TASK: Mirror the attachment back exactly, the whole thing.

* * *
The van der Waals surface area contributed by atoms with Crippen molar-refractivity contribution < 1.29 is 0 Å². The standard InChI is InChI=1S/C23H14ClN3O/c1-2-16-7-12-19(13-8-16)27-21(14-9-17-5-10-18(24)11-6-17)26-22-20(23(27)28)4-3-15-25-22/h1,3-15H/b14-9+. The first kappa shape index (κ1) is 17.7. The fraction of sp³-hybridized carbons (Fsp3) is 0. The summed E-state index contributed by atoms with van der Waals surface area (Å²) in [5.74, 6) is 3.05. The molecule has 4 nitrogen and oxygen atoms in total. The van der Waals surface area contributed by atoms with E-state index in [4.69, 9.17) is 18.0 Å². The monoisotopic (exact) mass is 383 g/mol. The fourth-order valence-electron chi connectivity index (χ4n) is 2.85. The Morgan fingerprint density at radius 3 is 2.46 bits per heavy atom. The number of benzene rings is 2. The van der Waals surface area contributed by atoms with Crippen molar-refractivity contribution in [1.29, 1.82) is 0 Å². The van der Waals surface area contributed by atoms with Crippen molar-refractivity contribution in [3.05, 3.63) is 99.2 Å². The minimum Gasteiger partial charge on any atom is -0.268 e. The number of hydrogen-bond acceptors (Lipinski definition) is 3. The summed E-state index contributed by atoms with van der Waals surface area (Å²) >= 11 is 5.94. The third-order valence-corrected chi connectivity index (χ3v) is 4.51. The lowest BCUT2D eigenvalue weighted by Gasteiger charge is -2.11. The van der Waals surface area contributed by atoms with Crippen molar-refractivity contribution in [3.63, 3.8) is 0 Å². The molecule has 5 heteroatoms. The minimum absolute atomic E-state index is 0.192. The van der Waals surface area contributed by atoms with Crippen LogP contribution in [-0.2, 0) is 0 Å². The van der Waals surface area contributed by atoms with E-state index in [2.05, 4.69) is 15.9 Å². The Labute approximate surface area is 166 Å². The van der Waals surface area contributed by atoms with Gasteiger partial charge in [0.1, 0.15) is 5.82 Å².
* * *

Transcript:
The van der Waals surface area contributed by atoms with Crippen molar-refractivity contribution < 1.29 is 0 Å². The standard InChI is InChI=1S/C23H14ClN3O/c1-2-16-7-12-19(13-8-16)27-21(14-9-17-5-10-18(24)11-6-17)26-22-20(23(27)28)4-3-15-25-22/h1,3-15H/b14-9+. The first kappa shape index (κ1) is 17.7. The fraction of sp³-hybridized carbons (Fsp3) is 0. The summed E-state index contributed by atoms with van der Waals surface area (Å²) in [5.74, 6) is 3.05. The molecule has 4 nitrogen and oxygen atoms in total. The van der Waals surface area contributed by atoms with E-state index in [4.69, 9.17) is 18.0 Å². The monoisotopic (exact) mass is 383 g/mol. The fourth-order valence-electron chi connectivity index (χ4n) is 2.85. The Morgan fingerprint density at radius 3 is 2.46 bits per heavy atom. The number of benzene rings is 2. The van der Waals surface area contributed by atoms with Crippen molar-refractivity contribution in [1.29, 1.82) is 0 Å². The van der Waals surface area contributed by atoms with Crippen molar-refractivity contribution in [3.05, 3.63) is 99.2 Å². The minimum Gasteiger partial charge on any atom is -0.268 e. The number of hydrogen-bond acceptors (Lipinski definition) is 3. The summed E-state index contributed by atoms with van der Waals surface area (Å²) >= 11 is 5.94. The third-order valence-corrected chi connectivity index (χ3v) is 4.51. The lowest BCUT2D eigenvalue weighted by Gasteiger charge is -2.11. The van der Waals surface area contributed by atoms with Crippen molar-refractivity contribution in [3.63, 3.8) is 0 Å². The molecule has 5 heteroatoms. The minimum absolute atomic E-state index is 0.192. The van der Waals surface area contributed by atoms with Crippen LogP contribution in [-0.2, 0) is 0 Å². The van der Waals surface area contributed by atoms with E-state index in [2.05, 4.69) is 15.9 Å². The Labute approximate surface area is 166 Å². The van der Waals surface area contributed by atoms with Gasteiger partial charge in [0.1, 0.15) is 5.82 Å².